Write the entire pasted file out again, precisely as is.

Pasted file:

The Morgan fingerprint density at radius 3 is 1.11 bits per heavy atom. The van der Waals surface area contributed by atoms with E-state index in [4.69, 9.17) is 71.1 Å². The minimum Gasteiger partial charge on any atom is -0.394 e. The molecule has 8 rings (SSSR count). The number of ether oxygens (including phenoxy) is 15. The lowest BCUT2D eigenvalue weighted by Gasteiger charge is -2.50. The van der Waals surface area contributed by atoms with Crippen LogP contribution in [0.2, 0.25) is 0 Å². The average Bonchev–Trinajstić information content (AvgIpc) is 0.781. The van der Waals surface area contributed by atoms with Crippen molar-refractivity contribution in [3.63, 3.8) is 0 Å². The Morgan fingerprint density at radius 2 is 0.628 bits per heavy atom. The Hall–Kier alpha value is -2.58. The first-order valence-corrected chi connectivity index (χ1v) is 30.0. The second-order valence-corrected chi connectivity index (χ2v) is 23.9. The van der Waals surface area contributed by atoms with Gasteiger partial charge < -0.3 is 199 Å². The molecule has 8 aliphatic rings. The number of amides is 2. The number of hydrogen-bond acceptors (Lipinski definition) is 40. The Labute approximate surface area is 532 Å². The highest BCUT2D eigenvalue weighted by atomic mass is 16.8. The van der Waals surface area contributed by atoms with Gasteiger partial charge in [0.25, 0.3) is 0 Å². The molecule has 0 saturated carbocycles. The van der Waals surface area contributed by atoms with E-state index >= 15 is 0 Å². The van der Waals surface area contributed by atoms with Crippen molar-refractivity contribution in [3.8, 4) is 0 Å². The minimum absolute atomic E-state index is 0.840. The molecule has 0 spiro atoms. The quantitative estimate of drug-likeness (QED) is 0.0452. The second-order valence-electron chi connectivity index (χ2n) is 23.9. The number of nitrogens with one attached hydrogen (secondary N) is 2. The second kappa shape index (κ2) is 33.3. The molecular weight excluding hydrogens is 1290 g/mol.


The Morgan fingerprint density at radius 3 is 1.11 bits per heavy atom. The van der Waals surface area contributed by atoms with E-state index in [4.69, 9.17) is 71.1 Å². The minimum Gasteiger partial charge on any atom is -0.394 e. The molecule has 8 rings (SSSR count). The number of ether oxygens (including phenoxy) is 15. The lowest BCUT2D eigenvalue weighted by Gasteiger charge is -2.50. The van der Waals surface area contributed by atoms with Crippen LogP contribution in [0.2, 0.25) is 0 Å². The average Bonchev–Trinajstić information content (AvgIpc) is 0.781. The van der Waals surface area contributed by atoms with Crippen molar-refractivity contribution in [3.63, 3.8) is 0 Å². The Morgan fingerprint density at radius 2 is 0.628 bits per heavy atom. The Hall–Kier alpha value is -2.58. The first-order valence-corrected chi connectivity index (χ1v) is 30.0. The second-order valence-corrected chi connectivity index (χ2v) is 23.9. The van der Waals surface area contributed by atoms with Gasteiger partial charge < -0.3 is 199 Å². The molecule has 8 aliphatic rings. The number of amides is 2. The number of hydrogen-bond acceptors (Lipinski definition) is 40. The Labute approximate surface area is 532 Å². The highest BCUT2D eigenvalue weighted by atomic mass is 16.8. The van der Waals surface area contributed by atoms with Gasteiger partial charge in [0.25, 0.3) is 0 Å². The molecule has 0 saturated carbocycles. The van der Waals surface area contributed by atoms with E-state index >= 15 is 0 Å². The van der Waals surface area contributed by atoms with Crippen molar-refractivity contribution in [3.8, 4) is 0 Å². The minimum absolute atomic E-state index is 0.840. The molecule has 0 spiro atoms. The quantitative estimate of drug-likeness (QED) is 0.0452. The second-order valence-electron chi connectivity index (χ2n) is 23.9. The number of nitrogens with one attached hydrogen (secondary N) is 2. The second kappa shape index (κ2) is 33.3. The molecular weight excluding hydrogens is 1290 g/mol.